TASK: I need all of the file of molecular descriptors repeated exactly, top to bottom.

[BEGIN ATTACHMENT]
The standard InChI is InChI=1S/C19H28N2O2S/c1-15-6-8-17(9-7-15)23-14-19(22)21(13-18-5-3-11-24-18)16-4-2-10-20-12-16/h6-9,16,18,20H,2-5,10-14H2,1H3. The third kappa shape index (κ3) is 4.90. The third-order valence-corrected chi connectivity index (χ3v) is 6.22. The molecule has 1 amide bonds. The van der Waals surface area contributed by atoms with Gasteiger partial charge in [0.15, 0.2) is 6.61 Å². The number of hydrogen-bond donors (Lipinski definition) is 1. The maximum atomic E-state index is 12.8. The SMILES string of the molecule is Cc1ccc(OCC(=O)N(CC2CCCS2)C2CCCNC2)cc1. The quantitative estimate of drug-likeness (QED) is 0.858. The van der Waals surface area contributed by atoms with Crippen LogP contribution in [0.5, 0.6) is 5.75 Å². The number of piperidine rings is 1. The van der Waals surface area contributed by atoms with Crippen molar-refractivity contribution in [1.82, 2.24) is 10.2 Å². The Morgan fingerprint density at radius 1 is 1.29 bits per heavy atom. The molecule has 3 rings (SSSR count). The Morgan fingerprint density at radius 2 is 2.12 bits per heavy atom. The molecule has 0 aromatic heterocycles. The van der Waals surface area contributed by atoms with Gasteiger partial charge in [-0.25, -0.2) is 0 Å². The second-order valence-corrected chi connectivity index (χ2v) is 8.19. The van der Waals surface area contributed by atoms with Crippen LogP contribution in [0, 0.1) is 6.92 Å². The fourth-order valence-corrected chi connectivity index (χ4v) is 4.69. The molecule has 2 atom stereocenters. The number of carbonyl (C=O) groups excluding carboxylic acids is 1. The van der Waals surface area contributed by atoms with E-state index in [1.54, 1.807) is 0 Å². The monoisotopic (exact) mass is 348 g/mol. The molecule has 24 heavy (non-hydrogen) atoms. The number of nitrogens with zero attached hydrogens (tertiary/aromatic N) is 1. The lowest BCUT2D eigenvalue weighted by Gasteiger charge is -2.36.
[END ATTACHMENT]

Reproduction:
The standard InChI is InChI=1S/C19H28N2O2S/c1-15-6-8-17(9-7-15)23-14-19(22)21(13-18-5-3-11-24-18)16-4-2-10-20-12-16/h6-9,16,18,20H,2-5,10-14H2,1H3. The third kappa shape index (κ3) is 4.90. The third-order valence-corrected chi connectivity index (χ3v) is 6.22. The molecule has 1 amide bonds. The van der Waals surface area contributed by atoms with Gasteiger partial charge in [0.15, 0.2) is 6.61 Å². The number of hydrogen-bond donors (Lipinski definition) is 1. The maximum atomic E-state index is 12.8. The SMILES string of the molecule is Cc1ccc(OCC(=O)N(CC2CCCS2)C2CCCNC2)cc1. The quantitative estimate of drug-likeness (QED) is 0.858. The van der Waals surface area contributed by atoms with Crippen LogP contribution in [0.5, 0.6) is 5.75 Å². The number of piperidine rings is 1. The van der Waals surface area contributed by atoms with Crippen molar-refractivity contribution in [1.82, 2.24) is 10.2 Å². The Morgan fingerprint density at radius 1 is 1.29 bits per heavy atom. The molecule has 3 rings (SSSR count). The Morgan fingerprint density at radius 2 is 2.12 bits per heavy atom. The molecule has 0 aromatic heterocycles. The van der Waals surface area contributed by atoms with Gasteiger partial charge in [-0.25, -0.2) is 0 Å². The second-order valence-corrected chi connectivity index (χ2v) is 8.19. The van der Waals surface area contributed by atoms with Crippen LogP contribution in [0, 0.1) is 6.92 Å². The fourth-order valence-corrected chi connectivity index (χ4v) is 4.69. The molecule has 2 atom stereocenters. The number of carbonyl (C=O) groups excluding carboxylic acids is 1. The van der Waals surface area contributed by atoms with E-state index in [1.54, 1.807) is 0 Å². The monoisotopic (exact) mass is 348 g/mol. The molecule has 24 heavy (non-hydrogen) atoms. The number of nitrogens with zero attached hydrogens (tertiary/aromatic N) is 1. The lowest BCUT2D eigenvalue weighted by Gasteiger charge is -2.36.